aordinary adventure against impossible odds. Yet, it was completely unnecessary. The Fifth Extermination Campaign was a failure. Also, there were at least two ways for them to establish themselves in Shanghai without marching all the way to Yenan. Even though the Long March helped the Communist Revolution, they did not have to undertake a mission which would kill so many of their people. It is true that if the Long March had not taken place, China might not be a Communist nation, and a capitalist society would be a good thing for China. This march, no matter how wonderful it seems, was a huge mistake in history.Order now
The Fifth Extermination Campaign was launched in October 1933. The Nationalists had many more men and arms than the other four campaigns, which explains why all the other campaigns failed. This campaign had a strategy of caution and patience as they marched on Kiangsi and met the Red Army. While diversionary troops sacrificed themselves in delaying actions elsewhere on the front, the main body of Communist forces broke through a comparatively weak point in the Nationalists’ encirclement and escaped toward southwestern Kiangsi.
Around five o’clock in the evening, Mao and about twenty others left Yutu by the North Gate, and then turned to the left towards the river, which was all yellow, roaring and foaming, as though calling on the enemies to advance. Soon the sun set, and the gusts bitter cold wind chilled us. The Chairman wore a gray cloth uniform and an eight-cornered military cap, with no overcoat. He walked with enormous strides around the river bank.
‘When we were some miles beyond Yutu, we saw flashing lights and heard strange sounds coming from the distance. Chuang Fu-wu, the male nurse, was puzzled, and asked what was happening.
“’They’re our troops,” the Chairman said.
‘I was puzzled, for I remembered I had not seen a single soldier on the road from Yutu, and how could so many soldiers have appeared from nowhere?
‘We found a bridge made of barges spanning the river, and the Red Army was crossing over, waving myriads of torches so that they resembled fire dragons. Their laughter mingled with songs and shouts, echoing backward and forward along the line.
“’How is it there are so many?” I asked the Chairman.
“’Oh, that’s not many,” he replied. “There are far, far more ahead of us.”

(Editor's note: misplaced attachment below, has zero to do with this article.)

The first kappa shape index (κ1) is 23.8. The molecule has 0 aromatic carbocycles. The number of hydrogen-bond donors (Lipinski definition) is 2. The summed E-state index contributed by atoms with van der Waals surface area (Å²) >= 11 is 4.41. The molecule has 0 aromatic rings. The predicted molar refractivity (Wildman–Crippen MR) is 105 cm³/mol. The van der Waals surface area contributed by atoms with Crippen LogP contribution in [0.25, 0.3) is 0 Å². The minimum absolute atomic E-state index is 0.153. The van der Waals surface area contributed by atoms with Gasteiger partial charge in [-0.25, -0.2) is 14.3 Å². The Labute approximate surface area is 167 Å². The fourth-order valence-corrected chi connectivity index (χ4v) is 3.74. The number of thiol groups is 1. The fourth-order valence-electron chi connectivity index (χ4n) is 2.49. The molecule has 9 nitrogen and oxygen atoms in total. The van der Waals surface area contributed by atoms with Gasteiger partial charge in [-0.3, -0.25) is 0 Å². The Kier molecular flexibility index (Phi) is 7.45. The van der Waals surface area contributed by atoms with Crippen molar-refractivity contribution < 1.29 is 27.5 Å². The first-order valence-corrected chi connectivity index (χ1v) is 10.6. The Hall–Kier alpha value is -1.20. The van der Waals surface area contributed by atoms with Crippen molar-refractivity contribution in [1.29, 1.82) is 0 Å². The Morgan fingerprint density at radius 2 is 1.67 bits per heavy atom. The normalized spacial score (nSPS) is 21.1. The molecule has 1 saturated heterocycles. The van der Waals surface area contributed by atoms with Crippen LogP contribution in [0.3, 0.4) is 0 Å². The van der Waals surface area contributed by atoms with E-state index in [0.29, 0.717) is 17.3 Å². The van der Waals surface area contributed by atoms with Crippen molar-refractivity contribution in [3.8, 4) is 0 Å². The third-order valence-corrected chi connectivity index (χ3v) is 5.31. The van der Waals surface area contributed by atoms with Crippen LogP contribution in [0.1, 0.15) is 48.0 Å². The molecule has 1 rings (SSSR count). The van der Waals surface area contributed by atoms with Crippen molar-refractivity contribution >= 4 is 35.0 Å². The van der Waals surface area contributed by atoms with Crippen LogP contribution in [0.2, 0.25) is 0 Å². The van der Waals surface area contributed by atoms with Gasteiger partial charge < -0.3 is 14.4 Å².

‘So we walked over to the floating bridge, crowded with Calvary and foot soldiers, porters and peasants who had come to say good-bye. The Chairman would step aside to let them pass. At midnight some peasants shouted,”They are going to capture Kupo and Hsingtien soon!” and when daylight came the news was confirmed. We were very pleased, because both t these towns had salt wells, and salt was lacking where we had come from. We had won the first victories of the Long March.”12
No one knew where they were going. They set out in 1934, but they did not know that they would be in Yenan (which was 6,000 miles away) by the end of 1935.
“If you mean, did we have any exact plans, the answer is that we had none. We intended to break out of the encirclement and join up with the other soviets. Beyond that, there was only a very deliberate desire to put ourselves in a position where we could fight the Japanese.” Mao said.3
The Zunyi Conference was held in January 1935. Policies of twenty-eight Bolsheviks were repudiated, and Mao Tse-tung was installed as effective leader of the Party.
“Mao was not so powerless before the Conference, nor did he become so powerful after it.”4
When the Communists reached the Wu River in Kweichow they found themselves surrounded by Nationalists. They had already crossed the river, but the enemy waited on both banks, waiting to spring forth. At that time, the Communists had a firm belief in the power of one man to win a battle. They sent one soldier out at night after they had silenced the guns with mortars. The swimmer acquired a boat hidden against the shore and brought it back. The boat was sent backward and forward with the Red Army all through the night and a beachhead was established. It was at that point that the boats were all captured, the Red Army surprised the Nationalists, and had a glorious victory.